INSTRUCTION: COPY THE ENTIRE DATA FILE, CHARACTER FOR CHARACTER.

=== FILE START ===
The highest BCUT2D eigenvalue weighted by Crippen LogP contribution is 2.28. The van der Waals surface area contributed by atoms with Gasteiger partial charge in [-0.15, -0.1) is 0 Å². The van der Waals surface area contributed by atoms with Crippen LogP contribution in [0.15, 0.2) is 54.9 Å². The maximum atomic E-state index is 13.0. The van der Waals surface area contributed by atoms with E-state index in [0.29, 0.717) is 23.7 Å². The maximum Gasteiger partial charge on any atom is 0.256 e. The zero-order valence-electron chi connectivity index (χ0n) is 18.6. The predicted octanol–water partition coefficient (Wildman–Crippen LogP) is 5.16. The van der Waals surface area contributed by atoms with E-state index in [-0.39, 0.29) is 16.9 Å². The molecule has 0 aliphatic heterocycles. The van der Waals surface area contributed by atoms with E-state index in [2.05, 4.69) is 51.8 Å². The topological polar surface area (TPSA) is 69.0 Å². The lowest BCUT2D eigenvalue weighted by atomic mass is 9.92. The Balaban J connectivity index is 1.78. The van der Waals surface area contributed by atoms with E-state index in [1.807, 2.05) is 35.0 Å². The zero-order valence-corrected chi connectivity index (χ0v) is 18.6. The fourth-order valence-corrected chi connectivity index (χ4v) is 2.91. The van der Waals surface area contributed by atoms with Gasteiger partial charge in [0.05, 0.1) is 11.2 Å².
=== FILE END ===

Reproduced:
The highest BCUT2D eigenvalue weighted by Crippen LogP contribution is 2.28. The van der Waals surface area contributed by atoms with Gasteiger partial charge in [-0.15, -0.1) is 0 Å². The van der Waals surface area contributed by atoms with Crippen LogP contribution in [0.15, 0.2) is 54.9 Å². The maximum atomic E-state index is 13.0. The van der Waals surface area contributed by atoms with E-state index in [0.29, 0.717) is 23.7 Å². The maximum Gasteiger partial charge on any atom is 0.256 e. The zero-order valence-electron chi connectivity index (χ0n) is 18.6. The predicted octanol–water partition coefficient (Wildman–Crippen LogP) is 5.16. The van der Waals surface area contributed by atoms with E-state index in [-0.39, 0.29) is 16.9 Å². The molecule has 0 aliphatic heterocycles. The van der Waals surface area contributed by atoms with E-state index in [2.05, 4.69) is 51.8 Å². The topological polar surface area (TPSA) is 69.0 Å². The lowest BCUT2D eigenvalue weighted by atomic mass is 9.92. The Balaban J connectivity index is 1.78. The van der Waals surface area contributed by atoms with E-state index in [1.807, 2.05) is 35.0 Å². The zero-order valence-corrected chi connectivity index (χ0v) is 18.6. The fourth-order valence-corrected chi connectivity index (χ4v) is 2.91. The van der Waals surface area contributed by atoms with Gasteiger partial charge in [0.05, 0.1) is 11.2 Å².